ANKARA, Turkey—Political gridlock is delaying Turkey's decision to host 62,000 American troops, preventing the United States from filling the last major gap in its preparations for a possible invasion of Iraq.
On Thursday, Turkey's parliament again postponed a vote to permit the American deployment after Tayyip Erdogan, the leader of the ruling Justice and Development Party, found it hard to persuade those who oppose war in Iraq to support the accord.
The delay has put U.S. war plans at the mercy of Turkey's unpredictable domestic politics. A decision had been expected a week ago.
American troops are stranded in ships in the Mediterranean Sea, unable to disembark and awaiting possible orders to head south to Kuwait instead, if Turkey finally turns them away. U.S. strategists say attacking Iraq from the north, as well as the south, would shorten the war and reduce casualties.
"Every day they delay affects our ability to deploy. The ideal mixes of forces we'd like also slips a day. Under these conditions, we can't carry out the buildup as well as we'd like," said Anthony Cordesman, a specialist on Iraq at the Center for Strategic and International Studies in Washington.
"I'm voting no," said Emin Sirin, a Justice party member of parliament. "I'm not satisfied with the terms of the agreement. The people are poor, and we have a history of terror . . . and we don't see much appreciation of this from the U.S."
Across Turkey's border, there could be more delays. Kurdish officials are considering sending a delegation to Ankara, the Turkish capital, to try to persuade Turkish and American officials to shelve a military plan that would send tens of thousands of Turkish troops into Kurd-controlled northern Iraq.
If the Turkish troops arrive, Hoshiyar Zebari, a senior official of the Kurdistan Democratic Party, said the Kurds might reconsider cooperating with the Pentagon's plan to use their enclave to attack Baghdad.
It's widely expected that the Turkish parliament eventually will approve the accord, paving the way for U.S. troops to enter Turkey—if only as a vote of confidence for the Justice Party.
"Not many will object, not because they agree with legitimacy of war or the terms of the economic package, but in order to support the government," said Sirin, the Justice Party politician.
It remains to be seen how long the United States is prepared to wait for a decision. Secretary of State Colin Powell telephoned Prime Minister Abdullah Gul on Tuesday to stress the importance of a speedy decision by the parliament.
Hours before the decision to postpone the vote Thursday, Turkish and U.S. officials sealed a military cooperation deal. Turkey plans to send as many as 40,000 troops into a 12-mile buffer zone in northern Iraq to block refugee flows into Turkey and prevent the Kurds from creating an independent state.
Deciding whether to host American troops is a test for the fledgling Justice party, which is worried about angering Turkish voters, who overwhelmingly oppose war in Iraq over fears that it could deepen their economic crisis and breed more violence in Turkey.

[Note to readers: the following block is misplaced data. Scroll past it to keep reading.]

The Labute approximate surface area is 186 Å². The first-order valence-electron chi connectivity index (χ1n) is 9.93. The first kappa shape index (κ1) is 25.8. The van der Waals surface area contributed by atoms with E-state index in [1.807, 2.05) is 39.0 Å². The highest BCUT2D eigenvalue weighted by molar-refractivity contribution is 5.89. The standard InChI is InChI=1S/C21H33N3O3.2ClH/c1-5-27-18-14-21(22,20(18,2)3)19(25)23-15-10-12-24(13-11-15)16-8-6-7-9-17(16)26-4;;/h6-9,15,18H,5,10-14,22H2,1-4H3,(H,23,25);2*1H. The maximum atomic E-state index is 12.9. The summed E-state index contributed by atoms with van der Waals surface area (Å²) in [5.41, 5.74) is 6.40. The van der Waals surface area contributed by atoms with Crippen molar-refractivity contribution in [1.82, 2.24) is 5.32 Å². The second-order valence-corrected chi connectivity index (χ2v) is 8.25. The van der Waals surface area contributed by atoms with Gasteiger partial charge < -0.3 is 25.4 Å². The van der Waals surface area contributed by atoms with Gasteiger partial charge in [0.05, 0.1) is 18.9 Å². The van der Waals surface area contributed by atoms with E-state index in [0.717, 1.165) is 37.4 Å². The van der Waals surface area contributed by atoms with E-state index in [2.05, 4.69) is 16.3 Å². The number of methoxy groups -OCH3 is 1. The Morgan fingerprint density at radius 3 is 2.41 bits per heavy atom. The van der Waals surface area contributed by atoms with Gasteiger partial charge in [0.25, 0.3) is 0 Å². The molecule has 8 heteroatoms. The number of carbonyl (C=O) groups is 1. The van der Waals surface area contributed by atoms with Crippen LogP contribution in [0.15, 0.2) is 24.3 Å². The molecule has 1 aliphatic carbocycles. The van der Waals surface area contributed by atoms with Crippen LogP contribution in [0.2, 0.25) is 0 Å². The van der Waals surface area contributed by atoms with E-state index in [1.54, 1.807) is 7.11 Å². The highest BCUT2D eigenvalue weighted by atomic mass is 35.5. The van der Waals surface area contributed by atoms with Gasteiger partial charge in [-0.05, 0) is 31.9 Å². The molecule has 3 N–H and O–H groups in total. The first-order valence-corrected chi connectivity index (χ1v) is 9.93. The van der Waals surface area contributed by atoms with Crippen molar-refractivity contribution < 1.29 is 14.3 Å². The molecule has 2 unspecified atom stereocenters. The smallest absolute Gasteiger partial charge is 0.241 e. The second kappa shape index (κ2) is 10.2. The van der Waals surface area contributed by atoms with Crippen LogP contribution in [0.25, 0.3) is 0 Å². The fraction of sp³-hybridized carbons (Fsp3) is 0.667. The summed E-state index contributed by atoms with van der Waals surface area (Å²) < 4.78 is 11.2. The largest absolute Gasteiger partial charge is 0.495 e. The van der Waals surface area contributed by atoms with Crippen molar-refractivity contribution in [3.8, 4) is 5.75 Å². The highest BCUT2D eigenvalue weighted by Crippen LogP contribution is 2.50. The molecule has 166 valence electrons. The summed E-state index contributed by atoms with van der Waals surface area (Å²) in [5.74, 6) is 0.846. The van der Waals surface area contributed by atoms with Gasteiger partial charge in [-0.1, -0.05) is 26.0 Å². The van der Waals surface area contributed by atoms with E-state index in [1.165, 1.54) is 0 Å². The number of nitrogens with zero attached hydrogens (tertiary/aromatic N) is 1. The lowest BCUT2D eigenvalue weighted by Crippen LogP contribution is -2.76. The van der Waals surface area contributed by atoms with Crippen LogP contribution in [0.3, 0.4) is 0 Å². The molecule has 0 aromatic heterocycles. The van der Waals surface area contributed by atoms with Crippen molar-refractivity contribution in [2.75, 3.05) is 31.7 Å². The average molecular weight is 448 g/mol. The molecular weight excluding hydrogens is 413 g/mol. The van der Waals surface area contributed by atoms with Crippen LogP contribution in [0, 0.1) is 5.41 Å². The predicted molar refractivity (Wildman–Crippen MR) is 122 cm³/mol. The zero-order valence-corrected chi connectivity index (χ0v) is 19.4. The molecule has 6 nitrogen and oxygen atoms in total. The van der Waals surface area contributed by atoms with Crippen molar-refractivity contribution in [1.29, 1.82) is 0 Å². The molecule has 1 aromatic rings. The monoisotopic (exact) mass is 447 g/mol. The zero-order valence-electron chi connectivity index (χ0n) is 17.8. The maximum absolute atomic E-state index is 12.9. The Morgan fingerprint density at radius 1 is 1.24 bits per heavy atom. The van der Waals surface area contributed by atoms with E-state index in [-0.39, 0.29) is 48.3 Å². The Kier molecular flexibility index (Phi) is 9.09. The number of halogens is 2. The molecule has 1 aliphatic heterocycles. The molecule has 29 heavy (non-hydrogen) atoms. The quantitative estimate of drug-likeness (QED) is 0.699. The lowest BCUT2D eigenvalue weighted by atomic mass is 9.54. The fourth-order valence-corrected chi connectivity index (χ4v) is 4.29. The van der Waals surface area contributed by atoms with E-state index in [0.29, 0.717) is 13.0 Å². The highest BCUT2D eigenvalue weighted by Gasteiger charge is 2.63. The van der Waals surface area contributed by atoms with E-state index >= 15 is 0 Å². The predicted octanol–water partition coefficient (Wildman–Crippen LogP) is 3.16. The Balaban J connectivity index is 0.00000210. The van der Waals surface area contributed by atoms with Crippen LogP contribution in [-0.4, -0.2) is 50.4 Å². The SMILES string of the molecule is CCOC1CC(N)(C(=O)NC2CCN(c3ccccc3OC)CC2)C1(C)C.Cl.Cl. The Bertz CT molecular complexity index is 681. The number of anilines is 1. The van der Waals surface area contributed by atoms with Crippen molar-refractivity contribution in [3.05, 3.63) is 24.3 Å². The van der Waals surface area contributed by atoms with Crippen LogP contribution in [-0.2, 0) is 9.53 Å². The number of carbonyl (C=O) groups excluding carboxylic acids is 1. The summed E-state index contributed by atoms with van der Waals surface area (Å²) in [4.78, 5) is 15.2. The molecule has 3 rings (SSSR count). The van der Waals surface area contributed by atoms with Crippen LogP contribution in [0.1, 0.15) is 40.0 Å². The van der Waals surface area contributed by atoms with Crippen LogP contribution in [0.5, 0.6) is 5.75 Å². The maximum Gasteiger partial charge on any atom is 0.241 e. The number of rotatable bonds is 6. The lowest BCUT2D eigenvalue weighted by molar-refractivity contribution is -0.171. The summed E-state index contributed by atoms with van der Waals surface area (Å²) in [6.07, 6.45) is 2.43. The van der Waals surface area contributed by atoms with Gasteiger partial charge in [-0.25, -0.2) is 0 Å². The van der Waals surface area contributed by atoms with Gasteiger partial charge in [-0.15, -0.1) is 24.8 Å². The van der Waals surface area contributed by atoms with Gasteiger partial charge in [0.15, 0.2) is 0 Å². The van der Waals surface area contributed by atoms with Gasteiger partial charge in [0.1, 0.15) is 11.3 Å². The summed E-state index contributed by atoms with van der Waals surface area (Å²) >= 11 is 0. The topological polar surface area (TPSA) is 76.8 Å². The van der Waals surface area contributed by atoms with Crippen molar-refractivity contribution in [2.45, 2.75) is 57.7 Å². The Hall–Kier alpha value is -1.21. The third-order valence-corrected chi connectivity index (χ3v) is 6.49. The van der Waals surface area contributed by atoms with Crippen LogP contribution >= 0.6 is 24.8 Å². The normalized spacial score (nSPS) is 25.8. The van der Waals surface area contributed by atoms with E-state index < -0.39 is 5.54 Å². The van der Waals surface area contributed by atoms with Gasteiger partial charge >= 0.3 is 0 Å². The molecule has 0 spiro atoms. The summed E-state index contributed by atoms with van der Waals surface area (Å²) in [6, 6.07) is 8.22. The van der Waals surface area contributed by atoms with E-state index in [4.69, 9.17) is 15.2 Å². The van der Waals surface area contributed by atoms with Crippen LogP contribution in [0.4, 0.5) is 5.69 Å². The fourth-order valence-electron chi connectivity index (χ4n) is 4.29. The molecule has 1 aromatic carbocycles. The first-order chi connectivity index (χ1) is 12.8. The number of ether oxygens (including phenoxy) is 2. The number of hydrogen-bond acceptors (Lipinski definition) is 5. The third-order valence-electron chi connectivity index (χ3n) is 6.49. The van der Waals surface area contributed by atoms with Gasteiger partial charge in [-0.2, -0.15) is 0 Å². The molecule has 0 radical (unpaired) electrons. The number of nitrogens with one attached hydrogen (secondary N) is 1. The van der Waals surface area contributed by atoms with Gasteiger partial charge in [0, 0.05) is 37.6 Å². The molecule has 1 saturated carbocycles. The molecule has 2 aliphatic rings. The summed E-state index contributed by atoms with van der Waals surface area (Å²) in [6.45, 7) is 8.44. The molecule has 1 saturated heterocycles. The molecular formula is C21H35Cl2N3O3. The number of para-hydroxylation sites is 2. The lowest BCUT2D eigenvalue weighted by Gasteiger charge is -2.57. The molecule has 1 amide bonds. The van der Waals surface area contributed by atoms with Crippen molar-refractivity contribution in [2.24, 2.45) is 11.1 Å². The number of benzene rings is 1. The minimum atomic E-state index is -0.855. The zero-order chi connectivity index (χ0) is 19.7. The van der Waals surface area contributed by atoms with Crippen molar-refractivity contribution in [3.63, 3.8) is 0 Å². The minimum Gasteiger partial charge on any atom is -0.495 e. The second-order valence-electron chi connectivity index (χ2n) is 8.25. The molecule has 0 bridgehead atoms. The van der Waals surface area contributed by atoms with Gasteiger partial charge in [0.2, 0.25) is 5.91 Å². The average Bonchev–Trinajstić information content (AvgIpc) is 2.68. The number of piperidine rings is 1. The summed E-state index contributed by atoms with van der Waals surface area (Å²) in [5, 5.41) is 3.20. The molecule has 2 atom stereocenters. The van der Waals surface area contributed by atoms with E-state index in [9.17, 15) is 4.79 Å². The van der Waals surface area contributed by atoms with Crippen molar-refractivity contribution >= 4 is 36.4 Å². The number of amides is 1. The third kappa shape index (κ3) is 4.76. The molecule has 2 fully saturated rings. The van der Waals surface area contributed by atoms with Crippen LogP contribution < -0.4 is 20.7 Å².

At the same time, the party's top leaders know Turkey could suffer if it turns down the United States. Washington has been a major supporter of financial aid for Turkey and its application to join the European Union.
"The decision on Iraq is one that no one wants to take," said a Western diplomat who has nearly two decades of experience analyzing Turkish affairs and who spoke on condition of anonymity.
This is the biggest challenge that the predominantly Islamist Justice party has faced since it was elected in November after Turkish voters—frustrated by the crumbling economy—drummed out the secular government.
Unlike previous Turkish governments, in which the military and bureaucratic elite called the shots, this one is sensitive to public opinion.
"Tayyip Erdogan is not in full control of the party," said Huseiyn Bagci, a political expert at Middle East Technical University in Ankara. "The party is a collection of different political views, and this is their biggest dilemma."
Erdogan, who once espoused hard-line Islamic views, promised to uphold democracy and keep Turkey secular. But he and his party are still viewed with suspicion by the governmental establishment, the civil service and the military, who together have traditionally been the guardians of Turkey's secularism.
If a war in Iraq hurts Turkey, it could give the nation's secular leaders the ammunition they need to oust the Justice party. It also could alienate the party's core Islamic voters.
"The government will be in a very difficult position," said Mehmet Ali Kislali, a political columnist for the Turkish daily newspaper Radikal. "The ruling party's supporters will not easily understand why it is supporting the American `infidels' fighting against Muslims in Iraq."
And if Turkey's parliament votes no, it will alienate the world's greatest superpower and the nation's closest Western ally. Either way, the party, which was created only two years ago, could lose.
(Knight Ridder correspondent Jessica Guynn contributed to this report.)
(c) 2003, Knight Ridder/Tribune Information Services.